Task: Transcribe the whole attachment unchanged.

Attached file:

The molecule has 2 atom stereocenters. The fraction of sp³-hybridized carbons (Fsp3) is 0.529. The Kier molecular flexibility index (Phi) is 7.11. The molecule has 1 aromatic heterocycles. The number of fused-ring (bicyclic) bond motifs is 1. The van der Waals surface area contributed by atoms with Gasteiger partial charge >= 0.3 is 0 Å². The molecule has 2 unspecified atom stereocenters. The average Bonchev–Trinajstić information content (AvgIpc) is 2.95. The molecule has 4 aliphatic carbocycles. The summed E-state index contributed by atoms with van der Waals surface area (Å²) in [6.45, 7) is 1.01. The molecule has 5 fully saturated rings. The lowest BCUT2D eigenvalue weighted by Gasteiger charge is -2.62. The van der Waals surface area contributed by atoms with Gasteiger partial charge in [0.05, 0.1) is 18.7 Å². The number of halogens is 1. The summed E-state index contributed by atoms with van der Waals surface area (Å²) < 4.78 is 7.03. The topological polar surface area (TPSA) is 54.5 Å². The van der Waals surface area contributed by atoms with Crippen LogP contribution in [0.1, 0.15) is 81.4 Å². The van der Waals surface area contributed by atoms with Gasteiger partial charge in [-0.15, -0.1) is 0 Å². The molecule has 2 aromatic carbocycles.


The molecule has 2 atom stereocenters. The fraction of sp³-hybridized carbons (Fsp3) is 0.529. The Kier molecular flexibility index (Phi) is 7.11. The molecule has 1 aromatic heterocycles. The number of fused-ring (bicyclic) bond motifs is 1. The van der Waals surface area contributed by atoms with Gasteiger partial charge >= 0.3 is 0 Å². The molecule has 2 unspecified atom stereocenters. The average Bonchev–Trinajstić information content (AvgIpc) is 2.95. The molecule has 4 aliphatic carbocycles. The summed E-state index contributed by atoms with van der Waals surface area (Å²) in [6.45, 7) is 1.01. The molecule has 5 fully saturated rings. The lowest BCUT2D eigenvalue weighted by Gasteiger charge is -2.62. The van der Waals surface area contributed by atoms with Gasteiger partial charge in [0.05, 0.1) is 18.7 Å². The number of halogens is 1. The summed E-state index contributed by atoms with van der Waals surface area (Å²) < 4.78 is 7.03. The topological polar surface area (TPSA) is 54.5 Å². The van der Waals surface area contributed by atoms with Crippen LogP contribution in [0.1, 0.15) is 81.4 Å². The van der Waals surface area contributed by atoms with Gasteiger partial charge in [-0.15, -0.1) is 0 Å². The molecule has 2 aromatic carbocycles.